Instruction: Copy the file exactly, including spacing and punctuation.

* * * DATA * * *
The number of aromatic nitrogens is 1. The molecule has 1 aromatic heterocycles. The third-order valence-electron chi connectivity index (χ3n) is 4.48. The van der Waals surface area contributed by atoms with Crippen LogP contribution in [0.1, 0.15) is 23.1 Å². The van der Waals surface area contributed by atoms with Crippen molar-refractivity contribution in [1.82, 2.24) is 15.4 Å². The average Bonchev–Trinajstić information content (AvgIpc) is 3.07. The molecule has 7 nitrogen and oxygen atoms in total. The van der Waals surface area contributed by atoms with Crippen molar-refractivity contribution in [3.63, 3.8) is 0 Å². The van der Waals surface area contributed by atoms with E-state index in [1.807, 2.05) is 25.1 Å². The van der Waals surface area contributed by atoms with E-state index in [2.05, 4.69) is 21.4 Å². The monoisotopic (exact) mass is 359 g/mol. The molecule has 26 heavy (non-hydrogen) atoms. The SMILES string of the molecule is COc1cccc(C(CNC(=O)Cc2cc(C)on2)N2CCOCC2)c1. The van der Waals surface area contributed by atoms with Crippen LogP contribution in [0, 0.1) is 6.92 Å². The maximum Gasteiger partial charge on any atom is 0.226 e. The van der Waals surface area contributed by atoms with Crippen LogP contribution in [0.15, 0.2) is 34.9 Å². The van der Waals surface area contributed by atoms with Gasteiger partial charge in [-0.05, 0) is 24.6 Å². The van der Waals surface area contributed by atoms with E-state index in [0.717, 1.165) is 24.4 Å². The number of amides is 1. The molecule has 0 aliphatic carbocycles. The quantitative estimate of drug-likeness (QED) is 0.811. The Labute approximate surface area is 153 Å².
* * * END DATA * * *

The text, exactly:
The number of aromatic nitrogens is 1. The molecule has 1 aromatic heterocycles. The third-order valence-electron chi connectivity index (χ3n) is 4.48. The van der Waals surface area contributed by atoms with Crippen LogP contribution in [0.1, 0.15) is 23.1 Å². The van der Waals surface area contributed by atoms with Crippen molar-refractivity contribution in [1.82, 2.24) is 15.4 Å². The average Bonchev–Trinajstić information content (AvgIpc) is 3.07. The molecule has 7 nitrogen and oxygen atoms in total. The van der Waals surface area contributed by atoms with Crippen molar-refractivity contribution in [3.63, 3.8) is 0 Å². The van der Waals surface area contributed by atoms with E-state index in [1.807, 2.05) is 25.1 Å². The van der Waals surface area contributed by atoms with E-state index in [2.05, 4.69) is 21.4 Å². The monoisotopic (exact) mass is 359 g/mol. The molecule has 26 heavy (non-hydrogen) atoms. The SMILES string of the molecule is COc1cccc(C(CNC(=O)Cc2cc(C)on2)N2CCOCC2)c1. The van der Waals surface area contributed by atoms with Crippen LogP contribution in [0, 0.1) is 6.92 Å². The maximum Gasteiger partial charge on any atom is 0.226 e. The van der Waals surface area contributed by atoms with Crippen LogP contribution in [0.15, 0.2) is 34.9 Å². The van der Waals surface area contributed by atoms with Gasteiger partial charge in [-0.05, 0) is 24.6 Å². The van der Waals surface area contributed by atoms with E-state index in [0.717, 1.165) is 24.4 Å². The number of amides is 1. The molecule has 0 aliphatic carbocycles. The quantitative estimate of drug-likeness (QED) is 0.811. The Labute approximate surface area is 153 Å².